forensics science

Analytical Skills

The ability to identify a concept or problem, to isolate its component parts, to organize information for decision making, to establish criteria for evaluation, and to draw appropriate conclusions.

Deductive Reasoning

Deriving the consequences from the facts using a series of logical steps.


A person who has seen someone or something and can communicate these facts.


A statement or assertion of information that can be verified.


Relating to the application of scientific knowledge to legal questions.


Conclusions drawn from assumptions and known facts.


What a person perceives using his or her senses.


Personal belief founded on judgment rather than on direct experience or knowledge.


Interpreting information received from the senses.

Chain of Custody

The documented and unbroken transfer of evidence.

Circumstantial Evidence

Evidence used to imply a fact but not prove it directly.

Class Evidence

Material that connects an individual or thing to a certain group.

Crime Scene Investigation

Multidisciplinary approach in which scientific and legal professionals work together to solve a crime.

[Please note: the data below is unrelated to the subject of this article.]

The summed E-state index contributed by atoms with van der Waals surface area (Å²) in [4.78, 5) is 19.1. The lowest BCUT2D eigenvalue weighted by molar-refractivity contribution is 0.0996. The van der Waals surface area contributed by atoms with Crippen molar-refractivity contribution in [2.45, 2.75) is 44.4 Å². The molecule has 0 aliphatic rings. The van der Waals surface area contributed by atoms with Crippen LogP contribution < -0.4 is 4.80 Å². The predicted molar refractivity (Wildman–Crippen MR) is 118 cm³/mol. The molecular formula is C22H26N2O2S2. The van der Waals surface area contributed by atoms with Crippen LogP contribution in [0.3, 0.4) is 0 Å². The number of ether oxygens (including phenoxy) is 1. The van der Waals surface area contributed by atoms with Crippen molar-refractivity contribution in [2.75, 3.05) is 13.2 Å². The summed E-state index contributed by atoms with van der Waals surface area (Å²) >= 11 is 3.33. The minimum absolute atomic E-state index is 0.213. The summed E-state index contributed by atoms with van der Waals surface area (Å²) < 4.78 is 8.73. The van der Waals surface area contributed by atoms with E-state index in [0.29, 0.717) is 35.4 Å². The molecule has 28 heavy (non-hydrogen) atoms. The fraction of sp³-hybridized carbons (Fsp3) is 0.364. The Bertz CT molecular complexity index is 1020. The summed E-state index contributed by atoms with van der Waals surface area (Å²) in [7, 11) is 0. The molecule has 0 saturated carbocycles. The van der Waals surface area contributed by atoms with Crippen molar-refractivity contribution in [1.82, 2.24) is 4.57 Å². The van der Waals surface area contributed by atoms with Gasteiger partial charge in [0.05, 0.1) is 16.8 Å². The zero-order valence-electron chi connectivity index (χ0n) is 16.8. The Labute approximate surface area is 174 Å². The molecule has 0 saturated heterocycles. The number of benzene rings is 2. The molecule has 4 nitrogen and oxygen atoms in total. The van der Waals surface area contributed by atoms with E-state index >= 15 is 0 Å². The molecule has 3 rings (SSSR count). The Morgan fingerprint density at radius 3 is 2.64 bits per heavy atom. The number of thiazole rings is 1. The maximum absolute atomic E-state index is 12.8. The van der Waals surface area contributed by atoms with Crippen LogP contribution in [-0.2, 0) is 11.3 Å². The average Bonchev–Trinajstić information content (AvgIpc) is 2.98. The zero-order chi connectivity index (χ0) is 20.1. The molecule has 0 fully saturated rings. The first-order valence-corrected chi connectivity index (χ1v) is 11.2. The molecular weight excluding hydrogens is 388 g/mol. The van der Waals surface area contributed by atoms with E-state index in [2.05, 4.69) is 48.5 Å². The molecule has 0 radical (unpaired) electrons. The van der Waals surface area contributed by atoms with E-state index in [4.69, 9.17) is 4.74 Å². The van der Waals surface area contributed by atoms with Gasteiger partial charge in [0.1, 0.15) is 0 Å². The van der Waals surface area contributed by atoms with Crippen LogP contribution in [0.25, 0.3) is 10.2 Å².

Crime Scene Reconstruction

Hypothesis of the sequence of events from before the crime was committed through its commission.

Direct Evidence

Evidence that proves an alleged fact, such as an eyewitness account of a crime.

First Responder

The first police officer to arrive at a crime scene.

Individual Evidence

A kind of evidence that identifies a particular person or thing.

Paper Bindle

A folded paper used to hold trace evidence.

Primary Crime Scene

The location where the crime took place.

Secondary Crime Scene

A location other than the primary crime scene, but that is in some way related to the crime, where evidence is found.

Trace Evidence

Small but measurable amounts of physical or biological material found at a crime scene.